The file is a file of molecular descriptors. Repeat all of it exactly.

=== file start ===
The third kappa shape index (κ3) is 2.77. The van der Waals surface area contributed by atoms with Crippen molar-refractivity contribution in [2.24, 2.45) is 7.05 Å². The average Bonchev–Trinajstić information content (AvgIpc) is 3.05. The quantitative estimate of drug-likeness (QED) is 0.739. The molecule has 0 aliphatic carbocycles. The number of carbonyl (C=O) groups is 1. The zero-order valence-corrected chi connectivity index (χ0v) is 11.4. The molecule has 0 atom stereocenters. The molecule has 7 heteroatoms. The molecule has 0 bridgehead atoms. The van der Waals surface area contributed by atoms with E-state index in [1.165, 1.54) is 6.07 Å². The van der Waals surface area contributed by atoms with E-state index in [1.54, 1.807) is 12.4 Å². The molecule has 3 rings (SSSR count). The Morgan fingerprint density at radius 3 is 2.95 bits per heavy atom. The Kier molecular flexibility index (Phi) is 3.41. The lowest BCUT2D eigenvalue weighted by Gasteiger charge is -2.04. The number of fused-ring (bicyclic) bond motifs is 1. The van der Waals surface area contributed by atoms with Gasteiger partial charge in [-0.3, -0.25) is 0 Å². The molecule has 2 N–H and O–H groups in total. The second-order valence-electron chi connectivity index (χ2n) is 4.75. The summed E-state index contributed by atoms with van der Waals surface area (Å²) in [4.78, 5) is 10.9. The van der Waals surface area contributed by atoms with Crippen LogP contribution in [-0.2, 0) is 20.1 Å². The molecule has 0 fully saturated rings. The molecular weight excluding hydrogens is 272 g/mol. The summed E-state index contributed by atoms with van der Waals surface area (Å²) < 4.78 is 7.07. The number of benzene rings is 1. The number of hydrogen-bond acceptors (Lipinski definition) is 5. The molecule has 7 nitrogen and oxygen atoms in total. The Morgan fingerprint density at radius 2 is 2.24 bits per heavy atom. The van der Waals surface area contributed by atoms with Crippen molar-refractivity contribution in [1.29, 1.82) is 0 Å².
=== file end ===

The third kappa shape index (κ3) is 2.77. The van der Waals surface area contributed by atoms with Crippen molar-refractivity contribution in [2.24, 2.45) is 7.05 Å². The average Bonchev–Trinajstić information content (AvgIpc) is 3.05. The quantitative estimate of drug-likeness (QED) is 0.739. The molecule has 0 aliphatic carbocycles. The number of carbonyl (C=O) groups is 1. The zero-order valence-corrected chi connectivity index (χ0v) is 11.4. The molecule has 0 atom stereocenters. The molecule has 7 heteroatoms. The molecule has 0 bridgehead atoms. The van der Waals surface area contributed by atoms with E-state index in [1.165, 1.54) is 6.07 Å². The van der Waals surface area contributed by atoms with E-state index in [1.54, 1.807) is 12.4 Å². The molecule has 3 rings (SSSR count). The Morgan fingerprint density at radius 3 is 2.95 bits per heavy atom. The Kier molecular flexibility index (Phi) is 3.41. The lowest BCUT2D eigenvalue weighted by Gasteiger charge is -2.04. The number of fused-ring (bicyclic) bond motifs is 1. The van der Waals surface area contributed by atoms with Gasteiger partial charge in [-0.3, -0.25) is 0 Å². The molecule has 2 N–H and O–H groups in total. The second-order valence-electron chi connectivity index (χ2n) is 4.75. The summed E-state index contributed by atoms with van der Waals surface area (Å²) in [4.78, 5) is 10.9. The van der Waals surface area contributed by atoms with Crippen LogP contribution in [-0.2, 0) is 20.1 Å². The molecule has 0 fully saturated rings. The molecular weight excluding hydrogens is 272 g/mol. The summed E-state index contributed by atoms with van der Waals surface area (Å²) < 4.78 is 7.07. The number of benzene rings is 1. The number of hydrogen-bond acceptors (Lipinski definition) is 5. The molecule has 7 nitrogen and oxygen atoms in total. The Morgan fingerprint density at radius 2 is 2.24 bits per heavy atom. The van der Waals surface area contributed by atoms with Crippen molar-refractivity contribution in [1.29, 1.82) is 0 Å².